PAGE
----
A system and method to display an image stream captured by an in vivo imaging capsule may include generating a consolidated image, the consolidated image comprising a mapped image portion and a generated portion. The mapped image portion may comprise boundary pixels, which indicate the boundary between the mapped portion and the generated portion of the consolidated image. The generated portion may comprise pixels adjacent to the boundary pixels and internal pixels.

A distance transform for the pixels of the generated portion may be performed, and for each pixel, the distance of the pixel to the nearest boundary pixel may be calculated. Offset values of pixels in the generated portion may be calculated. Offset values of a pixel PA in the generated portion, adjacent to a boundary pixel, may be calculated, for example, by computing the difference between a color value of PA and a mean, median, generalized mean or weighted average of at least one neighboring pixel. The neighboring pixel may be selected from the boundary pixels adjacent to PA.

In some embodiments, offset values of internal pixels in the generated portion may be calculated based on the offset values of at least one neighboring pixel which had been assigned an offset value. For example, calculating offset values of an internal pixel in the generated portion may be performed by computing a mean, median, generalized mean or weighted average of at least one neighboring pixel which has been assigned an offset value, times a decay factor.

For each pixel in the generated portion, the calculated offset value of the pixel may be added to the color value of the pixel, to obtain a new pixel color value. The consolidated image comprising the mapped image portion and the generated portion with the new pixel color values may be displayed.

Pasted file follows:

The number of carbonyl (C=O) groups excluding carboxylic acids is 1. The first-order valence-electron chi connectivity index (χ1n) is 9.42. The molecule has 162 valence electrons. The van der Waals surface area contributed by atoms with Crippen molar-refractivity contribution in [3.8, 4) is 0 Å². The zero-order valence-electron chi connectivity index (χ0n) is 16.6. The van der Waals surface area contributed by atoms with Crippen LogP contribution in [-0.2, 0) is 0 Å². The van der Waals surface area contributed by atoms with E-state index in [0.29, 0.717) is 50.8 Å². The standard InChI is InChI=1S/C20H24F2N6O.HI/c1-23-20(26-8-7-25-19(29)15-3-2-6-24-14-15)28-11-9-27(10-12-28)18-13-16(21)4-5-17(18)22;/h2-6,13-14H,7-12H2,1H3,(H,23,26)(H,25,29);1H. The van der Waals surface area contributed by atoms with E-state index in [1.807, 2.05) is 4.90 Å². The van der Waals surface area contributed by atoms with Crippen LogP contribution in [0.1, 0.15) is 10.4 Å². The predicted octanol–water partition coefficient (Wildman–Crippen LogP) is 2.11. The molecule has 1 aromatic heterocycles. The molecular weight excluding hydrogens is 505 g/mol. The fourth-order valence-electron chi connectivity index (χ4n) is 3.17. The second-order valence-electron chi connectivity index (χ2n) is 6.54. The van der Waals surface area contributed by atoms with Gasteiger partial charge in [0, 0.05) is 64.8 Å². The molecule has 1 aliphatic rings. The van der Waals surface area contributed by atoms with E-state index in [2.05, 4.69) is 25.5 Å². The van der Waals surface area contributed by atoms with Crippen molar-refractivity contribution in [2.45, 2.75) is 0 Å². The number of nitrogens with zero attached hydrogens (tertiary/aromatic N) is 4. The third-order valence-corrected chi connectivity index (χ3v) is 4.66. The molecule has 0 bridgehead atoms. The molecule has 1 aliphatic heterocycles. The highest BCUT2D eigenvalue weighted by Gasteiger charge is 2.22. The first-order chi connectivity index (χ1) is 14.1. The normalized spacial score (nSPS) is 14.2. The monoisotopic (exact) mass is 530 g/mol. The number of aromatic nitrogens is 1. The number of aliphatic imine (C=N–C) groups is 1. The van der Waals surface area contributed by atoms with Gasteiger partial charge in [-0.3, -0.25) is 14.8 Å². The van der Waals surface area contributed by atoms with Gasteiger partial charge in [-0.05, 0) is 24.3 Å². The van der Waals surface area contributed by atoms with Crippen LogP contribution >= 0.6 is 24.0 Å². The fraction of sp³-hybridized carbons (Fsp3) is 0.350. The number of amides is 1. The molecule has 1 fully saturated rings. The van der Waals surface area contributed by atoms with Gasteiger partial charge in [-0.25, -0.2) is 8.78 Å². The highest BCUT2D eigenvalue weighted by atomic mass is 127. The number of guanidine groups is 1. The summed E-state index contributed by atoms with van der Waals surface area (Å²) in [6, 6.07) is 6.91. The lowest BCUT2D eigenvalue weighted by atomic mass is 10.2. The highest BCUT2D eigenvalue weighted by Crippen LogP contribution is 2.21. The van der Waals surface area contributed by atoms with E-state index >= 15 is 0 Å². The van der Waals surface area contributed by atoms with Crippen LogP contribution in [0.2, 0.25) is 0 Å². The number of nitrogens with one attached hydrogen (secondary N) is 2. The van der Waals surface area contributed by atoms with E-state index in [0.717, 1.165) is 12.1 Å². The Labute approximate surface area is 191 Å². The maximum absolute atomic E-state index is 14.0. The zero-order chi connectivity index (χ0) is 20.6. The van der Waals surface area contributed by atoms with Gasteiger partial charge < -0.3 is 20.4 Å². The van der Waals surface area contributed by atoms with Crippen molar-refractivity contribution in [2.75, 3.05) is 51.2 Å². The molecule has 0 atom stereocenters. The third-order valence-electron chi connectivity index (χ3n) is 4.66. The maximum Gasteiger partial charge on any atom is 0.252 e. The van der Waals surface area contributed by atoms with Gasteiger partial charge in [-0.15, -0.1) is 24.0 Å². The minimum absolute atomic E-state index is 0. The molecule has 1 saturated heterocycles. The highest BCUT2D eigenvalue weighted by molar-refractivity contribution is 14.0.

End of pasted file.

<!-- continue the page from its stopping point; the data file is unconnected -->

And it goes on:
The method may include receiving a set of original images from an in vivo imaging capsule for concurrent display, and selecting a template for displaying the set of images. The template may comprise at least a mapped image portion and a generated portion. The original images may be mapped to the mapped image portion in the selected template. A fill may be generated or synthesized, for predetermined areas of the consolidated image (e.g. according to a selected template), to produce the generated portion of the consolidated image. Generating the fill may be performed by copying a patch from the mapped image portion to the generated portion.

Pixels in the generated portion may be sorted, for example based on the calculated distance, and the offset values of internal pixels may be calculated according to the sorted order. The boundary pixels of the mapped image portion may comprise pixels which are adjacent pixels of the corresponding generated portion.

Embodiments of the present invention may include a system for displaying a consolidated image, the consolidated image may comprise at least a mapped image portion and a generated portion. The mapped image portion may comprise boundary pixels, and the generated portion may comprise pixels adjacent to the boundary pixels and internal pixels. The system may include a processor to calculate, e.g. for pixels of the generated portion, a distance value of the pixel to the nearest boundary pixel. The processor may calculate offset values of the pixels of the generated portion which are adjacent the boundary pixels. Offset values of internal pixels in the generated portion may be calculated based on the offset values of at least one neighboring pixel which had been assigned an offset value. For each pixel in the generated portion, the calculated offset value of the pixel may be added to the color value of the pixel to obtain a new pixel color value. The system may include a storage unit to store the distance values, the offset values, and the new pixel color values, and a display to display the consolidated image, the consolidated image comprising the mapped image portion and the generated portion with the new pixel color values.